If you didn't see the debut episode of "24" on Fox, it wasn't because the network didn't try really hard.
Fox generated as much buzz for "24" as CBS did in advance of the debut of "Survivor." Then they aired the initial episode not once but twice. And then FX aired it twice.
So if you missed it, maybe it's time to take off that gas mask and come up out of your bomb shelter.
"24" didn't live up to the expectations fostered by Fox, but then no program could. Nevertheless, the series holds its own: It's jam-packed with action, adventure and something to appeal to everyone from political junkies to techno-freaks to adrenaline addicts to teens.
The premise has its appeal. Jack Bauer (Kiefer Sutherland), who heads up the government's Counter Terrorist Unit, is talking to his 15-year-old daughter Kimberly (Elisha Cuthbert) about why she shouldn't blame her mother for her parents' marital difficulties. Kimberly tells her dad she's going to bed, but instead sneaks out of the house to hook up with her friend Janet, who has arranged a late-night rendezvous with two college boys.
Just about the time Jack and his wife, Teri (Leslie Hope), discover that Kimberly is missing, the phone rings. Jack is summoned to the office to deal with a threat on the life of presidential candidate David Palmer (Dennis Haysbert), the first African-American with a realistic chance to win the White House. And to make the plot even thicker, somebody inside his own agency might be in on the plot to assassinate Palmer.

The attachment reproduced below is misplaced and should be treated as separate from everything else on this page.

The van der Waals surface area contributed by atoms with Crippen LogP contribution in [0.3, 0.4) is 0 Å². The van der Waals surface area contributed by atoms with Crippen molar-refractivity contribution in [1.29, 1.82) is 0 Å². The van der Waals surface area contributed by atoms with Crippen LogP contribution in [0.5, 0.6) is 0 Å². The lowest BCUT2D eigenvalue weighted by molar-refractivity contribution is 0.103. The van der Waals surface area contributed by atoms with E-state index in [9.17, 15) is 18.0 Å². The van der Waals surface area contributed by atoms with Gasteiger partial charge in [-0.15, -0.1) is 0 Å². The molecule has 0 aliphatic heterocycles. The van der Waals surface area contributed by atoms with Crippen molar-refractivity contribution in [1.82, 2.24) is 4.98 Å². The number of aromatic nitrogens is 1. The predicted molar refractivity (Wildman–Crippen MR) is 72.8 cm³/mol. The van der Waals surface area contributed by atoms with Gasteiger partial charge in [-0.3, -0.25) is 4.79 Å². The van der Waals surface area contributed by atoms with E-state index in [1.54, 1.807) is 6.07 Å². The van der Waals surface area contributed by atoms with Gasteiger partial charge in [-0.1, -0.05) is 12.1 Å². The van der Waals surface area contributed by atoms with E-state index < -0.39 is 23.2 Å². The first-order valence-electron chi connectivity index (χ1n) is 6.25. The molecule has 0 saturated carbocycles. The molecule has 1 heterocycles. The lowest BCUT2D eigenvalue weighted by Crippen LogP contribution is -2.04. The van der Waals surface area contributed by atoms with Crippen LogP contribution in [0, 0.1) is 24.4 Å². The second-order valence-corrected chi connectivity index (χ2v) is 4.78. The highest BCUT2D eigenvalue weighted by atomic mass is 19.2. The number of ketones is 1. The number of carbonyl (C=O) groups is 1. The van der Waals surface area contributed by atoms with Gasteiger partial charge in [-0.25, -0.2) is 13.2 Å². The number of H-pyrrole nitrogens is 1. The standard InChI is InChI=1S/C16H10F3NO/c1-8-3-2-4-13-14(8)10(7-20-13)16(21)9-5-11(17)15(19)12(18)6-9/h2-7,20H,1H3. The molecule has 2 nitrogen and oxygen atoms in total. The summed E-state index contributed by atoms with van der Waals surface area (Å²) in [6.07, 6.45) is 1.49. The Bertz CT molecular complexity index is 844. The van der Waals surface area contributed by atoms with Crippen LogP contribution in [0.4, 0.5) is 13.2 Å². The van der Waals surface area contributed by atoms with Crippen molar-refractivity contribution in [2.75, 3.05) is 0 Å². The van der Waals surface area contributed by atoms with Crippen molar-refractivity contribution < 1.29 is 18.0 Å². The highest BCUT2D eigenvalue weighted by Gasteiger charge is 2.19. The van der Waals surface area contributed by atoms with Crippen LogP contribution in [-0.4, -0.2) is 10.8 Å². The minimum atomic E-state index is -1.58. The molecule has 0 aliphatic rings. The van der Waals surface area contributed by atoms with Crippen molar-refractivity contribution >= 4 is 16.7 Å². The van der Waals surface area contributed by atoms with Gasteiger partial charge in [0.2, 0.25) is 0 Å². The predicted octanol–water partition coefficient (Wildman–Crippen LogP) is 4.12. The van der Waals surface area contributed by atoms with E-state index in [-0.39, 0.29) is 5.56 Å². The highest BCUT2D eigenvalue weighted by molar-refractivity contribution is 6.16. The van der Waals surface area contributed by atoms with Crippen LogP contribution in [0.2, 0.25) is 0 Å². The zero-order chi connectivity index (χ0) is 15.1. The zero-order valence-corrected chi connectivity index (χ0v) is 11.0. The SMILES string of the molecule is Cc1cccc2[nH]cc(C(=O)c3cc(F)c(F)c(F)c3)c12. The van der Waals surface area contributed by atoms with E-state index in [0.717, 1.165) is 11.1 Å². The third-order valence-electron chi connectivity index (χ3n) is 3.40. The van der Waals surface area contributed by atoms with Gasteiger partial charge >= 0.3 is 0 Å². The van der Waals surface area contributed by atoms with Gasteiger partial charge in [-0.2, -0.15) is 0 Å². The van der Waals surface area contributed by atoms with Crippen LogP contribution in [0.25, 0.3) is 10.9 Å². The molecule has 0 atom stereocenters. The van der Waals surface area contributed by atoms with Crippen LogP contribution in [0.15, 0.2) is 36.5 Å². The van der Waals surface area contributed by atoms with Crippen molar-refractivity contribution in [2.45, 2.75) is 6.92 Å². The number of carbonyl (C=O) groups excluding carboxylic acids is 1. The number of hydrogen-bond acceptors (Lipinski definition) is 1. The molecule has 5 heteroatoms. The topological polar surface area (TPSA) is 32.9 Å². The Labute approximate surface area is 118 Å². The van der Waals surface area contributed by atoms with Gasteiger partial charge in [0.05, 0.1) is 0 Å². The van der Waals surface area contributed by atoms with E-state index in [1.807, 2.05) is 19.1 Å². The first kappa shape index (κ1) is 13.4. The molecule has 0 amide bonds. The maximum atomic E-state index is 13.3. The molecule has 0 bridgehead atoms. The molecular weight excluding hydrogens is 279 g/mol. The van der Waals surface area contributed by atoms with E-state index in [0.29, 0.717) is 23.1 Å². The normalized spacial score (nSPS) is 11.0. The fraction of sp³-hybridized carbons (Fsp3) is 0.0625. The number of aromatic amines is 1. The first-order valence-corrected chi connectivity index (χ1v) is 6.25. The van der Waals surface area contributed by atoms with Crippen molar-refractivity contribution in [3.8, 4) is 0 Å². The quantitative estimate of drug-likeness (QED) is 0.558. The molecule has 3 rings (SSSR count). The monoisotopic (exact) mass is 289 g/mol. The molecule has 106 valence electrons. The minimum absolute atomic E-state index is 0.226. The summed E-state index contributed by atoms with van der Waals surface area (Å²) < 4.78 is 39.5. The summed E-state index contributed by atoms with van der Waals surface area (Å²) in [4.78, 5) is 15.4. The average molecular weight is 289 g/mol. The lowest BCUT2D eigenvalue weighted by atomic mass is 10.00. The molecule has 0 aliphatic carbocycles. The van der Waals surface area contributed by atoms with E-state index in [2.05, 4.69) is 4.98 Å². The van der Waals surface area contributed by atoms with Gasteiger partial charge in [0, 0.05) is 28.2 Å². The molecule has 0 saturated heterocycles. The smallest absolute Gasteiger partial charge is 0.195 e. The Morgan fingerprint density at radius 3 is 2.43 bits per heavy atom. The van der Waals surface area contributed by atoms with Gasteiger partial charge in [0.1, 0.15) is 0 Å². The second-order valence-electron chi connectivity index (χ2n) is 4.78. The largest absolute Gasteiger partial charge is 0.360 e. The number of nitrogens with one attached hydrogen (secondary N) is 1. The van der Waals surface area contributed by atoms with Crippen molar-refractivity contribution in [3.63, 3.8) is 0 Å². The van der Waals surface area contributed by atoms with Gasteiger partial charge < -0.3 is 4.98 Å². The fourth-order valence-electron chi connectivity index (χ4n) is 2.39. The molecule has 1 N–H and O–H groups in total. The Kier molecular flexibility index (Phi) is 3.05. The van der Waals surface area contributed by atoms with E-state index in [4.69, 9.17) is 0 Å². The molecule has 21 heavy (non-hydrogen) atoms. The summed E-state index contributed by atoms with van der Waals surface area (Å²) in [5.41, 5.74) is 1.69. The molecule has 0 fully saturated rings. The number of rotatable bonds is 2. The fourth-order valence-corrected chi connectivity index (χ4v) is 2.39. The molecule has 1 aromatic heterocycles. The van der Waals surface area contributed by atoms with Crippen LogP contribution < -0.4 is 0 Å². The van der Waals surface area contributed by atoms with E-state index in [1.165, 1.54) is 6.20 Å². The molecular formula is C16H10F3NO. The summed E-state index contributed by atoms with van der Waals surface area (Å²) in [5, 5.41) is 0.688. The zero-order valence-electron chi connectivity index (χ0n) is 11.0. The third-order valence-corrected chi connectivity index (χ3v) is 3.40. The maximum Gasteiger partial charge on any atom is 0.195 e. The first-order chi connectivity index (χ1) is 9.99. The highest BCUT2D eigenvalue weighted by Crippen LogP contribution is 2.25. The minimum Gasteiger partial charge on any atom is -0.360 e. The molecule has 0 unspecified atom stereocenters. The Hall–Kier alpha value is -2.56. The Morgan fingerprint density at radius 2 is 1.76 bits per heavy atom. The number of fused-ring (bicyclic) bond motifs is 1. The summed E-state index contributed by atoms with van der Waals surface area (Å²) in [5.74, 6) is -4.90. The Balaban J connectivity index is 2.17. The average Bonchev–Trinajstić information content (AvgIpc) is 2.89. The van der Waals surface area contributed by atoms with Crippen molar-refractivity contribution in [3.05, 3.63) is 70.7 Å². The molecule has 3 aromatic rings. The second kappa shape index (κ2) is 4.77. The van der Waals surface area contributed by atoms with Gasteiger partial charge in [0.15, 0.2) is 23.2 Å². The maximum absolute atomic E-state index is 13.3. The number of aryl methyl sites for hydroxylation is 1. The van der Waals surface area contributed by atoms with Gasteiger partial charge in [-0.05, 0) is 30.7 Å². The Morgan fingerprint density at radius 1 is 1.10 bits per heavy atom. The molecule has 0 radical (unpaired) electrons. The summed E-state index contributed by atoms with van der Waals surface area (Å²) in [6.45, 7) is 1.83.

The opening episode ended when a woman passenger on a flight over the Mojave Dessert overpowered a flight attendant, blew a door off the plane and parachuted out into the darkness. Why? We don't know yet, but we'll surely find out in episode two.
The shtick that sets "24" apart from other TV shows is that each one-hour episode is devoted to one hour in "real time." Over the course of this season, we'll see 24 episodes covering one full day in Bauer's life. Hence the title.
This is not the first time that TV has experimented with the time element in a series. Fans of "M*A*S*H" will recall a half-hour episode of the series that featured a real-time clock ticking in the lower right-hand corner of the screen. And others may recall a 1995 series on ABC that devoted a full season to the investigation of a single crime.
But while "24" may purport to unfold in real time, it actually doesn't. If you keep an eye on the clock on the screen and the clock on your wall, you'll see that "24" gets ahead by two or three minutes before each commercial break for obvious reasons. And you can bet there will be other "real time" lapses, too.
There will come a time when the characters have to eat. And they'll have to go to the bathroom, too. But let's not go there. And let's hope the cameras don't either.
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